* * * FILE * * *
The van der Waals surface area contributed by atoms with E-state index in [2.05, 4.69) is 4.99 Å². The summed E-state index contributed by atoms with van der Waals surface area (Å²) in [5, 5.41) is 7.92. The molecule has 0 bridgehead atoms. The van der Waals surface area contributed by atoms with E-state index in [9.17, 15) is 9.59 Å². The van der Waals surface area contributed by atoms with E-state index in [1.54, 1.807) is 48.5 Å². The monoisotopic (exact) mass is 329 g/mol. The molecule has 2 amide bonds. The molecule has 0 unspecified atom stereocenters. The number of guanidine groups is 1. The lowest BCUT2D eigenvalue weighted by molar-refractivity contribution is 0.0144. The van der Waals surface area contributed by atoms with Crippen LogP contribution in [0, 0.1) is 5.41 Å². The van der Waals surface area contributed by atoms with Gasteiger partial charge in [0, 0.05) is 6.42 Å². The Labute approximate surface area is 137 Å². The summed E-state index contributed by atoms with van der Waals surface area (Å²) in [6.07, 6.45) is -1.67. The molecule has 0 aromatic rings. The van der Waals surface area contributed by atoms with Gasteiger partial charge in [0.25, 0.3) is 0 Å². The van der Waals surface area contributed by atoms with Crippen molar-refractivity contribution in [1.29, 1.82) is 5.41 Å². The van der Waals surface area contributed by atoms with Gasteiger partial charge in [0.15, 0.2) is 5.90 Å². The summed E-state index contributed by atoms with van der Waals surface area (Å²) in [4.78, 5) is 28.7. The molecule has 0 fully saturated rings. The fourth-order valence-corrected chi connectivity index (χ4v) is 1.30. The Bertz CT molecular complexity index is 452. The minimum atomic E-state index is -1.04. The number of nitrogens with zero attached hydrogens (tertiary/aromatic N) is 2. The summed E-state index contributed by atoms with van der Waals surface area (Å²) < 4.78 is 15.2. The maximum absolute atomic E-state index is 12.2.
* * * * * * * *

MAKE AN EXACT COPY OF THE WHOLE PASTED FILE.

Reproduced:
The van der Waals surface area contributed by atoms with E-state index in [2.05, 4.69) is 4.99 Å². The summed E-state index contributed by atoms with van der Waals surface area (Å²) in [5, 5.41) is 7.92. The molecule has 0 bridgehead atoms. The van der Waals surface area contributed by atoms with E-state index in [9.17, 15) is 9.59 Å². The van der Waals surface area contributed by atoms with E-state index in [1.54, 1.807) is 48.5 Å². The monoisotopic (exact) mass is 329 g/mol. The molecule has 2 amide bonds. The molecule has 0 unspecified atom stereocenters. The number of guanidine groups is 1. The lowest BCUT2D eigenvalue weighted by molar-refractivity contribution is 0.0144. The van der Waals surface area contributed by atoms with Crippen LogP contribution in [0, 0.1) is 5.41 Å². The van der Waals surface area contributed by atoms with Gasteiger partial charge in [0, 0.05) is 6.42 Å². The Labute approximate surface area is 137 Å². The summed E-state index contributed by atoms with van der Waals surface area (Å²) in [6.07, 6.45) is -1.67. The molecule has 0 aromatic rings. The van der Waals surface area contributed by atoms with Gasteiger partial charge in [0.25, 0.3) is 0 Å². The van der Waals surface area contributed by atoms with Crippen molar-refractivity contribution in [1.29, 1.82) is 5.41 Å². The van der Waals surface area contributed by atoms with Gasteiger partial charge in [0.15, 0.2) is 5.90 Å². The summed E-state index contributed by atoms with van der Waals surface area (Å²) in [4.78, 5) is 28.7. The molecule has 0 fully saturated rings. The fourth-order valence-corrected chi connectivity index (χ4v) is 1.30. The Bertz CT molecular complexity index is 452. The minimum atomic E-state index is -1.04. The number of nitrogens with zero attached hydrogens (tertiary/aromatic N) is 2. The summed E-state index contributed by atoms with van der Waals surface area (Å²) < 4.78 is 15.2. The maximum absolute atomic E-state index is 12.2.